By Sarah Kliff

As Congress moves to address one of the most devastating public health crises facing the country, patients, consumers and families continue to be slammed with surprise medical bills related to COVID-19 care and treatment. The latest New York Times piece highlights the loopholes in the current protections, underscoring the urgency for Congress to include comprehensive safeguards from surprise medical billing in the next legislative package:

  • “When Debbie Krebs got the bill for a March emergency room visit, she immediately noticed something was missing: her coronavirus test.”
  • “The absence of the coronavirus test made a big price difference. Insurers, Ms. Krebs had heard, were not charging patients for visits meant to diagnose coronavirus. Without the test, Ms. Krebs didn’t qualify for that protection and owed $1,980. She called the hospital to explain the situation but immediately ran into roadblocks.”
  • “Across the country, Americans like Ms. Krebs are receiving surprise bills for care connected with coronavirus. Tests can cost between $199 and $6,408 at the same location. A coming wave of treatment bills could be hundreds of multiples higher, especially for those who receive intensive care or have symptoms that linger for months. Services that patients expect to be covered often aren’t.”
  • “The federal government has since resolved to give Americans special protections against outlandish medical bills. Congress enacted new rules to make the tests a rare oasis within the American health care system — the price had to be public; and co-payments, deductibles or other charges weren’t allowed.”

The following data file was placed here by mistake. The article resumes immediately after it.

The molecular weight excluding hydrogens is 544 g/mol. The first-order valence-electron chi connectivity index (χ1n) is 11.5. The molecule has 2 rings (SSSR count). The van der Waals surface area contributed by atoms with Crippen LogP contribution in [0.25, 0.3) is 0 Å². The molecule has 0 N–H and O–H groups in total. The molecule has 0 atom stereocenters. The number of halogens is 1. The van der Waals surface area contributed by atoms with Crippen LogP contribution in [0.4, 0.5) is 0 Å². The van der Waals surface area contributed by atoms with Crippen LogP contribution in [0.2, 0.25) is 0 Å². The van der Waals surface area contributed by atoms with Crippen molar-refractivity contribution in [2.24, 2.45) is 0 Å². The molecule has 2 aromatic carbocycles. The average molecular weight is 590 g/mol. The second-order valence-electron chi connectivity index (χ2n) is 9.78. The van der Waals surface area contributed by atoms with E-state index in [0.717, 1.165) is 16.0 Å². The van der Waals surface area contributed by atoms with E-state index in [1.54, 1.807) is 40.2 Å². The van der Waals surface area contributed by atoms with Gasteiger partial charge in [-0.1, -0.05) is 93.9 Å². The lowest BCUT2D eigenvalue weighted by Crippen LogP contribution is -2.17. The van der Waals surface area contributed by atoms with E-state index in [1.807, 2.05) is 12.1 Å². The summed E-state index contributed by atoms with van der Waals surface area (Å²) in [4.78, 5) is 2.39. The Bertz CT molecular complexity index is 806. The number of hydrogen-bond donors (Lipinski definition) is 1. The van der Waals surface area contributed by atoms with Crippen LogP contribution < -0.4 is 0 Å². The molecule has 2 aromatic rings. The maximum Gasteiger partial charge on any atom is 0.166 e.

• “Or at least, Congress tried to. The experiences of patients who had or suspected they might have Covid-19 show how hard it is to write different billing rules for a tiny sliver of the country’s $3 trillion in health spending. Numerous doctor’s offices and hospitals do not post the cash prices for their coronavirus tests, despite the federal requirement to do so. Some patients have encountered unwarranted co-payments as doctors and hospitals have stuck to their regular billing habits”
  • “Aside from mandating that Covid-19 tests cost the patient nothing, there are no new rules to protect insured Americans from coronavirus treatment bills.”
  • Health policy experts worry that even those with good insurance could end up facing high costs. One outcome they envision: A patient goes to an in-network hospital for coronavirus treatment, but that hospital is overwhelmed and has no beds left. The patient is transferred to an out-of-network hospital, and gets significant bills as a result.”
  • “The Kaiser Family Foundation estimates that a fifth of all coronavirus hospitalizations could result in a surprise medical bill from an out-of-network doctor who became involved in the patient’s care. The nonpartisan foundation also projects that, on average, an American with employer-sponsored coverage would face $1,300 in costs for a coronavirus hospitalization.”
  • Congressional staffers working on the issue say they’ve come across cases in which health providers are not following the new rules on coronavirus billing. The providers are charging patients for services when they shouldn’t, or not posting their cash prices for testing online as they are legally required to.”

Without immediate action, consumers and families remain financially exposed to surprise medical bills from out-of-network providers and private equity firms. At a time of financial uncertainty for many Americans across the nation, Congress needs to put a permanent stop to this predatory practice and end surprise medical billing once and for all.